House Democrats weigh vote to authorize impeachment inquiry
WASHINGTON (AP) — For only the fourth time in U.S. history, the House of Representatives has started a presidential impeachment inquiry. House committees are trying to determine if President Donald Trump violated his oath of office by asking a foreign country to investigate a political opponent.
Here’s a quick summary of the latest news:
WHAT YOU NEED TO KNOW
— House Democrats are gauging support for a vote to formally authorize the impeachment inquiry. Trump and Republicans in Congress want to test Democrats with a vote that could be could be a difficult sell in areas where Trump remains popular.
— Hunter Biden, the son of former Vice President Joe Biden, rejected Trump’s assertions that he did anything wrong by engaging in foreign work in Ukraine and China. Biden blamed his father’s political opponents, including Trump, for spreading a “ridiculous conspiracy theory.”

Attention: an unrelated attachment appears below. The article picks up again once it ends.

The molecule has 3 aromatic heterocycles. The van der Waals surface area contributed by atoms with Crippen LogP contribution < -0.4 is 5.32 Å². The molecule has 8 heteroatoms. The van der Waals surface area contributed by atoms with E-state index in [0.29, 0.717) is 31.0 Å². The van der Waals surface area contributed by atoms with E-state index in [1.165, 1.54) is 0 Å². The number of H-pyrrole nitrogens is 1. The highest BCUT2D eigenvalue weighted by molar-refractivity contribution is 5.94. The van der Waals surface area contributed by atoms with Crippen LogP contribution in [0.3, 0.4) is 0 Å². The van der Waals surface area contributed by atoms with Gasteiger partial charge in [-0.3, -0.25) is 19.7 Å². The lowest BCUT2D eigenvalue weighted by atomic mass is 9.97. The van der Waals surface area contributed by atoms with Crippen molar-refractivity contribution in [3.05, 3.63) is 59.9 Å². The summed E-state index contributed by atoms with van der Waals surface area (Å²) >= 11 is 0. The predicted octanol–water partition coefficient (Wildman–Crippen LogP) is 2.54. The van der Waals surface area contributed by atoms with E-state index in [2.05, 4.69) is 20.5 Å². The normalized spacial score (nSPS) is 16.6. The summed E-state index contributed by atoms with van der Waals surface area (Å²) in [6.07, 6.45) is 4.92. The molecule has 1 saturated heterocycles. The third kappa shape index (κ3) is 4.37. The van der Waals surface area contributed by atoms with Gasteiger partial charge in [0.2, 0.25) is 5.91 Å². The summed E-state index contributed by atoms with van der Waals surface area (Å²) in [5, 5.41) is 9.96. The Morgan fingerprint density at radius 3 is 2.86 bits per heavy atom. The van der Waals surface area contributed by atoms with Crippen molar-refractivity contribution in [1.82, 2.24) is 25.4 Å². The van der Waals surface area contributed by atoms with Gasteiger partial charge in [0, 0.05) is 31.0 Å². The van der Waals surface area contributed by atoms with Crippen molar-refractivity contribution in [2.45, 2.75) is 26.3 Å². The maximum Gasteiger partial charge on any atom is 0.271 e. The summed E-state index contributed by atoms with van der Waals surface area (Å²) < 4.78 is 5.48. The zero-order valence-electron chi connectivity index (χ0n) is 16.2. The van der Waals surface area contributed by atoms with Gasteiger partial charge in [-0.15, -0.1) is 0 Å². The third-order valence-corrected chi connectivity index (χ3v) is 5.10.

— Two Florida businessmen who are tied to Trump’s lawyer and now face federal criminal charges were photographed with Florida Gov. Ron DeSantis at his election night victory party last November. DeSantis spokeswoman Helen Ferre said the event was open to the public and said the governor hasn’t spoken to or met one-on-one with either man since taking office.
Michael McKinley, a former top aide to Secretary of State Mike Pompeo, is scheduled to testify Wednesday. McKinley, a career foreign service officer, resigned Friday, ending a 37-year career.
NUMBERS THAT MATTER
12: The number of Democratic presidential contenders vying to replace Trump who will be onstage Tuesday night in Ohio for a televised debate. Impeachment is likely to be raised: Trump’s focus on investigating Biden sparked the impeachment inquiry.
How Biden handles the issue will be crucial if he is to avoid being haunted by it in the general election should he become the Democratic nominee. Some fellow Democrats onstage may press the issue of the work Biden’s son Hunter did for a Ukrainian energy company while Biden was vice president, hoping to damage the top-tier candidate’s prospects.
This animated primer produced by The Associated Press provides the basics of the impeachment process.